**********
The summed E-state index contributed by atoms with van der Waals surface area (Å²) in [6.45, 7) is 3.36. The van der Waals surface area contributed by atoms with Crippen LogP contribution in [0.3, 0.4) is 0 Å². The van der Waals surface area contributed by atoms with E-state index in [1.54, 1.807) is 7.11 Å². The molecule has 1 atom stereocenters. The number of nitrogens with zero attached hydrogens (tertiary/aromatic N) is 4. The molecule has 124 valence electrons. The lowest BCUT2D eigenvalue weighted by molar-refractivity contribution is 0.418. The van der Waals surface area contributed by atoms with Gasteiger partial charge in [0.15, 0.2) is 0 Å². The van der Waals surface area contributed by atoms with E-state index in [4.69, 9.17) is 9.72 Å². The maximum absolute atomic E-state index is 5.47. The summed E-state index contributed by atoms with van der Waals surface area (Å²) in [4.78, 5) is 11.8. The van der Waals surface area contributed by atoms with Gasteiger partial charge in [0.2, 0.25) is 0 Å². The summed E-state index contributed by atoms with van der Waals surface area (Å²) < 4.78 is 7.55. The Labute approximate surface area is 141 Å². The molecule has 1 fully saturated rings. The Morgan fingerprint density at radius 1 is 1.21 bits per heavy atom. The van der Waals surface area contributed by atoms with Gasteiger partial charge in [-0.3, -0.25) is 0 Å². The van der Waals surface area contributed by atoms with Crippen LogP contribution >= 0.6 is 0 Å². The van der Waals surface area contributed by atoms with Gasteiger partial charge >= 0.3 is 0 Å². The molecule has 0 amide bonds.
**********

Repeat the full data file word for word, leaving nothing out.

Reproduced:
The summed E-state index contributed by atoms with van der Waals surface area (Å²) in [6.45, 7) is 3.36. The van der Waals surface area contributed by atoms with Crippen LogP contribution in [0.3, 0.4) is 0 Å². The van der Waals surface area contributed by atoms with E-state index in [1.54, 1.807) is 7.11 Å². The molecule has 1 atom stereocenters. The number of nitrogens with zero attached hydrogens (tertiary/aromatic N) is 4. The molecule has 124 valence electrons. The lowest BCUT2D eigenvalue weighted by molar-refractivity contribution is 0.418. The van der Waals surface area contributed by atoms with Gasteiger partial charge in [0.15, 0.2) is 0 Å². The van der Waals surface area contributed by atoms with E-state index in [4.69, 9.17) is 9.72 Å². The maximum absolute atomic E-state index is 5.47. The summed E-state index contributed by atoms with van der Waals surface area (Å²) in [4.78, 5) is 11.8. The van der Waals surface area contributed by atoms with Gasteiger partial charge in [0.2, 0.25) is 0 Å². The summed E-state index contributed by atoms with van der Waals surface area (Å²) < 4.78 is 7.55. The Labute approximate surface area is 141 Å². The molecule has 1 fully saturated rings. The Morgan fingerprint density at radius 1 is 1.21 bits per heavy atom. The van der Waals surface area contributed by atoms with Gasteiger partial charge in [-0.3, -0.25) is 0 Å². The van der Waals surface area contributed by atoms with Crippen LogP contribution >= 0.6 is 0 Å². The van der Waals surface area contributed by atoms with Gasteiger partial charge >= 0.3 is 0 Å². The molecule has 0 amide bonds.